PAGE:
Whilst FOS rightly considered itself ahead of the consumer insurance law reforms, the FCA has now caught up.  In this month's FCA Handbook update the provisions of the new Consumer Insurance (Disclosure and Representations) Act 2012 (CIDRA) have been transposed into ICOBS.

The FOS' guidance on mis-representation and non-disclosure published in August boasted that "The Act has not changed the way we look into cases about misrepresentation and non-disclosure because the law now reflects the approach we were already taking". We have previously discussed the potential impact of CIDRA when the Act first came into force on 6 April. At the time we noted that although CIDRA merely clarifies the law to reflect market and FOS practice the new Act conflicted with existing provisions in ICOBS.

With the update to the Handbook, effective as of 1 October 2013, the categorisation of a 'mixed' customer in ICOBS has been brought into line with CIDRA but only for the purposes of applying CIDRA. The old definition at ICOBS 2.1.3(1) G will continue to apply, such that a 'mixed' customer acting as a both 'consumer' and a 'commercial customer' will be a 'commercial customer', except in relation to the new provisions on disclosure and 'qualifying misrepresentations' at ICOBS 5.1.4 G and ICOBS 8.1.2 R respectively. For these provisions, a customer who enters into a contract of insurance "mainly" for purposes unrelated to his trade or profession is still a 'consumer' who can benefit from the 'qualifying misrepresentations' provisions. Lest you think this clarifies matters, there remains a distinction between mixed use customers and 'status uncertain' customers; under ICOBS 2.1.2, "if it is not clear in a particular case whether a customer is a consumer or a commercial customer, a firm must treat the customer as a consumer"!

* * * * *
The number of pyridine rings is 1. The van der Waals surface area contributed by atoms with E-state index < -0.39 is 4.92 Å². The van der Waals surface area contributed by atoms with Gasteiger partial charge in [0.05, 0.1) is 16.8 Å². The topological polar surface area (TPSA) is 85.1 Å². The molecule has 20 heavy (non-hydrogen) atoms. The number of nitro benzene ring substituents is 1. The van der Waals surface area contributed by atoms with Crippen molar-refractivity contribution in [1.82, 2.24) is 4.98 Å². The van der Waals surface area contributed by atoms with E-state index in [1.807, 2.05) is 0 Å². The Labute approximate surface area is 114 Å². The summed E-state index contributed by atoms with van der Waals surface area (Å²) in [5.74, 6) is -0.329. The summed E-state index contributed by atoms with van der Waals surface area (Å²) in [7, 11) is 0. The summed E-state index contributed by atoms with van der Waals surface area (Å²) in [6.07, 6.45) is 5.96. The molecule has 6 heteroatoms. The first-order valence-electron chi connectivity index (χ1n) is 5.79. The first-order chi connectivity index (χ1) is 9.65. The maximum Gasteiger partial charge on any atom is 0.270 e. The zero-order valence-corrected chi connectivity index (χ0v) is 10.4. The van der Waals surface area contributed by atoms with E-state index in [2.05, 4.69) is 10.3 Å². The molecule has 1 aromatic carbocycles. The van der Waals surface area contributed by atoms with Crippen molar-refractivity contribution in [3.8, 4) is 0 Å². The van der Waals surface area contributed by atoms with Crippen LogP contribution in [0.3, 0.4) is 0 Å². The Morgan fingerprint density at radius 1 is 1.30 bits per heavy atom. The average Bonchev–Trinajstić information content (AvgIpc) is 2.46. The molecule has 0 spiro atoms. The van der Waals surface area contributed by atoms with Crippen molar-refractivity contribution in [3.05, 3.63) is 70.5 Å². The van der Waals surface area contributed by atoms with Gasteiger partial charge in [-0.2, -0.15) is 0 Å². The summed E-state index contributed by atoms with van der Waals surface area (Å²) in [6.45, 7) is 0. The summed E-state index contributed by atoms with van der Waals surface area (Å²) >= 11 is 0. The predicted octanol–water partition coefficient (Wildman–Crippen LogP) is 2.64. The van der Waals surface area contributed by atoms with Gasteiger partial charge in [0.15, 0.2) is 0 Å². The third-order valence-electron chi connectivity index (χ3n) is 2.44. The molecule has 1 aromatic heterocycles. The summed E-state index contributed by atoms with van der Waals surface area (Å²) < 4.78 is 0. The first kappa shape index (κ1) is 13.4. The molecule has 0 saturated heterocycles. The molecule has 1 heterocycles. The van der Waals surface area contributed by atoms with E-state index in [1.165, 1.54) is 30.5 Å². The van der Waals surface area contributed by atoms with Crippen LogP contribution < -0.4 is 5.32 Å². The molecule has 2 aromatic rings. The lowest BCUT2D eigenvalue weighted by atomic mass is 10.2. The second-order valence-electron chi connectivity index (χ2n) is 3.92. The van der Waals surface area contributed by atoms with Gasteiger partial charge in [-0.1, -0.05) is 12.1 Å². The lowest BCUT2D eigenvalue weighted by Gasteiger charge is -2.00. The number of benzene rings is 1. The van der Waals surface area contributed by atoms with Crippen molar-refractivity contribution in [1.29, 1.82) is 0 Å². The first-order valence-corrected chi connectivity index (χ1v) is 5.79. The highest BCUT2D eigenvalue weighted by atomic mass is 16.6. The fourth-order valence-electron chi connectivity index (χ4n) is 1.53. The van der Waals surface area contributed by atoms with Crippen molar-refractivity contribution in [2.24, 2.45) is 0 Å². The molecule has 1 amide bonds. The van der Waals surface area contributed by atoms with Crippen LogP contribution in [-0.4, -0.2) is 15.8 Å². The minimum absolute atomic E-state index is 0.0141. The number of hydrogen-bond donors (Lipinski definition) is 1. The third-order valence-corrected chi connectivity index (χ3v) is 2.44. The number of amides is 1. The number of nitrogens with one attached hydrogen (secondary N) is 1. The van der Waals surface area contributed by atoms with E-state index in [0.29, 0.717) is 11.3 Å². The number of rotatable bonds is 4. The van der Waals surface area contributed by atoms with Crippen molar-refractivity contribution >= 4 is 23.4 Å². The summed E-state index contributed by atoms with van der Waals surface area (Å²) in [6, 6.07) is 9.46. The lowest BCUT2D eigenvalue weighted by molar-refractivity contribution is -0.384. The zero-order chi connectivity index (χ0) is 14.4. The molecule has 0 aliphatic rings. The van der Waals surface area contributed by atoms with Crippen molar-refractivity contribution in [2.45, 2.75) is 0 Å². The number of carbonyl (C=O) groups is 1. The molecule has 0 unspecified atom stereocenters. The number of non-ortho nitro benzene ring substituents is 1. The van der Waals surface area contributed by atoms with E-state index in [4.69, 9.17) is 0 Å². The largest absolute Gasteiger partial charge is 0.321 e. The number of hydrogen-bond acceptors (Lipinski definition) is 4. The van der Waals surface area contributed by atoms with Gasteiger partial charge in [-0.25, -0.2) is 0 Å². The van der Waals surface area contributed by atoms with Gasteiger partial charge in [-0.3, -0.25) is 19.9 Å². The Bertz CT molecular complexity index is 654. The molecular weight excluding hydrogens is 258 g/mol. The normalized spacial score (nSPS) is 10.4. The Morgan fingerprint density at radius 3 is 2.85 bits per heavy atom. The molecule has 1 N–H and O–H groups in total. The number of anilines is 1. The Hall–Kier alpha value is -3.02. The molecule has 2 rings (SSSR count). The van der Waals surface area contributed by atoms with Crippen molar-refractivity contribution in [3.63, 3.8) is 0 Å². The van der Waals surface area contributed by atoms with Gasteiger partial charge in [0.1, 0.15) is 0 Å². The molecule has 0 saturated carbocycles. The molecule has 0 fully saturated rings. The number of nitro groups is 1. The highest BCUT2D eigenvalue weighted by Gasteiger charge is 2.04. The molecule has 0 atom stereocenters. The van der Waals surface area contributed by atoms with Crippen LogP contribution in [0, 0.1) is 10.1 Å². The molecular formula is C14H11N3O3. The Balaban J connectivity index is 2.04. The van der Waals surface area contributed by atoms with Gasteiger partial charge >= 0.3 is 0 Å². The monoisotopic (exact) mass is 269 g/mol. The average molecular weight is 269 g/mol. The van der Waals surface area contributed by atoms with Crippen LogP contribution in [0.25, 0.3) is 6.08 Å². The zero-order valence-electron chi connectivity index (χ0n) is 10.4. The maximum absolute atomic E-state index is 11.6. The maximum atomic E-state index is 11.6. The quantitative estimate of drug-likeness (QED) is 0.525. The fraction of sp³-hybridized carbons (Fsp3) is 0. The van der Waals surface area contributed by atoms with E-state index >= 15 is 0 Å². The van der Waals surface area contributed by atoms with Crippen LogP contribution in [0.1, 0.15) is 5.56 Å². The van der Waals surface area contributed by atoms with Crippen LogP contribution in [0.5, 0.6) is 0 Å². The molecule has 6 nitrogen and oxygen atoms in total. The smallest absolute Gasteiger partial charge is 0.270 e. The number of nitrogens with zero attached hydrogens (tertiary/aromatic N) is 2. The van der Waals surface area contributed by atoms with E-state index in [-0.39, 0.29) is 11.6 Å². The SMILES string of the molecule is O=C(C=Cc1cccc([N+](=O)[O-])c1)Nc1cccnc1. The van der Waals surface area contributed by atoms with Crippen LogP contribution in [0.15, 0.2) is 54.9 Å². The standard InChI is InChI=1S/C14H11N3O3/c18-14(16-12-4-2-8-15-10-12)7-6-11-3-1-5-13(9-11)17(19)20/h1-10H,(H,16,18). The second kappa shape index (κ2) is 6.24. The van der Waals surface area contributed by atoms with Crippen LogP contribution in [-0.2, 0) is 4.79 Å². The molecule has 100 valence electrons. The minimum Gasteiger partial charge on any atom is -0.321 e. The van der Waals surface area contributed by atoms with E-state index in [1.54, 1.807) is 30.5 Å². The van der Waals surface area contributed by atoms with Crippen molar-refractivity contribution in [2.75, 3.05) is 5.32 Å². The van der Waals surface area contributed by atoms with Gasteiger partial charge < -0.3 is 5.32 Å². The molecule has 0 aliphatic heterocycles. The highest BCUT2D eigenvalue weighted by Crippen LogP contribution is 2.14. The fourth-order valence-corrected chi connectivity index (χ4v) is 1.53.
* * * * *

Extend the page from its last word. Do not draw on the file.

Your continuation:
The new ICOBS 5.1.4(3) and (4) G reflect s.3(1) and s.3(2) CIDRA and require insurers to "explain… to the customer the responsibility of consumers to take reasonable care not to make a misrepresentation and the possible consequences if a consumer is careless in answering the insurer’s questions, or if a consumer recklessly or deliberately makes a misrepresentation; and [to] ask… the customer clear and specific questions about the information relevant to the policy being arranged or varied."

The new ICOBS 8.1.2(2) makes it unreasonable for insurers, in relation to contracts or variations agreed on or after 6 April, to reject a claim for "misrepresentation by a customer [if] the misrepresentation is not a qualifying misrepresentation". The definition of a qualifying misrepresentation derives from s.2(2) CIDRA which is set out in the new ICOBS 8.1.3 R: (1) the consumer must take reasonable care not to make a misrepresentation and (2) the insurer must show that without the misrepresentation they would not have entered into the contract or would have done so only on different terms.

Now the new Handbook rules are in force it is essential that insurers ensure that all their consumer documentation has been amended to remove any references to the old duty of disclosure. Not only will attempts to avoid a policy based on the old duty of disclosure be ineffective, an insurer's failure to ensure that consumers (in the new, wider sense) are familiar with the new, limited, duty of disclosure will be a failure to follow  ICOBS 5.1.4 G, and an attempt to rely on the old rules will likely be a breach of ICOBS 8.1.2 R.

Following Imogen's blog, any insurer looking for a case to run to the High Court by way of Judicial Review of the FOS' approach to directions should find a 'commercial customer' to which CIDRA does not apply but which (at the time of the complaint rather than placement of the policy) was eligible to complain to FOS as a micro-enterprise.